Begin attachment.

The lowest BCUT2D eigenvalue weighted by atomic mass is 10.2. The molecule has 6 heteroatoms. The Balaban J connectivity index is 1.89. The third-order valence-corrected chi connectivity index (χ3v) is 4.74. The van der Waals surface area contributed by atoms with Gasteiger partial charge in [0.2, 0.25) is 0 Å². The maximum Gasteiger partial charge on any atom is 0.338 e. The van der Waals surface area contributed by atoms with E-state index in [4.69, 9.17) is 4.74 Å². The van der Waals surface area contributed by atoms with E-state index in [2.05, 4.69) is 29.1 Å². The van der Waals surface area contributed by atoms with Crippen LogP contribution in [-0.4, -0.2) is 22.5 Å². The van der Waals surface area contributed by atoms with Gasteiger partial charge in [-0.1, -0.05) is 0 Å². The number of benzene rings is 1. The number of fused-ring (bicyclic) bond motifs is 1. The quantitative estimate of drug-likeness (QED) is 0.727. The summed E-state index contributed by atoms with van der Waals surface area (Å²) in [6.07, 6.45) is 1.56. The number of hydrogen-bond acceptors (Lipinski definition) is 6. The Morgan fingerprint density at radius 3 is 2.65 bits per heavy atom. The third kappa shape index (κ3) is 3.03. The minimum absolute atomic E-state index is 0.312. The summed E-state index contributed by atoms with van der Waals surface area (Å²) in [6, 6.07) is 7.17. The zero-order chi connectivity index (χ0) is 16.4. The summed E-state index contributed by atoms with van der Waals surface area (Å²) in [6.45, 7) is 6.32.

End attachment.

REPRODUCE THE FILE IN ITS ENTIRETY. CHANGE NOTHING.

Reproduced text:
The lowest BCUT2D eigenvalue weighted by atomic mass is 10.2. The molecule has 6 heteroatoms. The Balaban J connectivity index is 1.89. The third-order valence-corrected chi connectivity index (χ3v) is 4.74. The van der Waals surface area contributed by atoms with Gasteiger partial charge in [0.2, 0.25) is 0 Å². The maximum Gasteiger partial charge on any atom is 0.338 e. The van der Waals surface area contributed by atoms with E-state index in [4.69, 9.17) is 4.74 Å². The van der Waals surface area contributed by atoms with E-state index in [2.05, 4.69) is 29.1 Å². The van der Waals surface area contributed by atoms with Crippen LogP contribution in [-0.4, -0.2) is 22.5 Å². The van der Waals surface area contributed by atoms with Gasteiger partial charge in [-0.1, -0.05) is 0 Å². The number of benzene rings is 1. The number of fused-ring (bicyclic) bond motifs is 1. The quantitative estimate of drug-likeness (QED) is 0.727. The summed E-state index contributed by atoms with van der Waals surface area (Å²) in [6.07, 6.45) is 1.56. The number of hydrogen-bond acceptors (Lipinski definition) is 6. The Morgan fingerprint density at radius 3 is 2.65 bits per heavy atom. The third kappa shape index (κ3) is 3.03. The minimum absolute atomic E-state index is 0.312. The summed E-state index contributed by atoms with van der Waals surface area (Å²) in [6, 6.07) is 7.17. The zero-order chi connectivity index (χ0) is 16.4. The summed E-state index contributed by atoms with van der Waals surface area (Å²) in [6.45, 7) is 6.32.